The first stop after lunch was a spice and argan oil shop. Argan oil is valued for its nutritive, cosmetic and numerous medicinal properties but is one of the rarest oils in the world due the small and very specific growing areas because it is produced from the kernels of the argan tree which are only found in Morocco. By this time we were becoming rather sceptical about whether this was authentic or simply a set-up for the tourists and when we saw the girl who was going to give the demonstration being rushed into position and bundled into traditional clothing we were certain that we were being had!
Naturally there was a shop attached and after the lesson on argan oil production we were invited to look around and try some samples. Actually it really was rather good but also terribly expensive so once again we apologised for not making a purchase and slipped out and away from the hard sell routine as quickly as we could. It’s a real nuisance and a shame because it rules out any sort of browsing in the shops of the souks. There seems to be a collective ethos which is determined to separate visitors from their cash as quickly as they can. There is no understanding that most tourists have a budget and no comprehension of or concessions made to the European or western style of shopping.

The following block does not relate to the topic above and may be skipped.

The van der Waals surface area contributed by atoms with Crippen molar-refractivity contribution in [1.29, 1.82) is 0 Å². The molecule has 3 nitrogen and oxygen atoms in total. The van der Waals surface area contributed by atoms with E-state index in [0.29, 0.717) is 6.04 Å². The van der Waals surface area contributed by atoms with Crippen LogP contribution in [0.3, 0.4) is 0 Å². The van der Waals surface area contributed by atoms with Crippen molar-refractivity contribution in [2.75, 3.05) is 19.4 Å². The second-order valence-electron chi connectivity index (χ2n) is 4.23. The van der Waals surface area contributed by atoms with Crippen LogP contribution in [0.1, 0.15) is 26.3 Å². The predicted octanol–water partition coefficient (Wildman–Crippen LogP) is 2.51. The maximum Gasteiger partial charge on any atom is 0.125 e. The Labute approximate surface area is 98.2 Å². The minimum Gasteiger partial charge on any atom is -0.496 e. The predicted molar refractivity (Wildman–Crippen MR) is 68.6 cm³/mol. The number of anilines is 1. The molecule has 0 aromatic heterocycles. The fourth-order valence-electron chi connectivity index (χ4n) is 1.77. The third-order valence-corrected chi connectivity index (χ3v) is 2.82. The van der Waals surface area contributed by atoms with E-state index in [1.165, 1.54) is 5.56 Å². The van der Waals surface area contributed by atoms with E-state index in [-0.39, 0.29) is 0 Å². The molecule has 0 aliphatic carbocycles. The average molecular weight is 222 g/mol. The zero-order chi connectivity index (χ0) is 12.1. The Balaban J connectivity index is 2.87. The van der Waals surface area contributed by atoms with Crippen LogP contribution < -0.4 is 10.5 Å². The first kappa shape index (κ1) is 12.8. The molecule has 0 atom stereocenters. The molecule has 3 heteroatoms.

Next it was a tannery and the price to pay for a rooftop view of the famous limestone dye pits was another difficult twenty minutes in a leather shop selling coats, jackets, slippers and bags. I didn’t think we were going to get out of there very easily but again Micky was our saviour when he negotiated the purchase of a belt and we were able to get away. Abdul was waiting for us outside the tannery and he loaded us up into the taxi and we set off for the other end of the souk.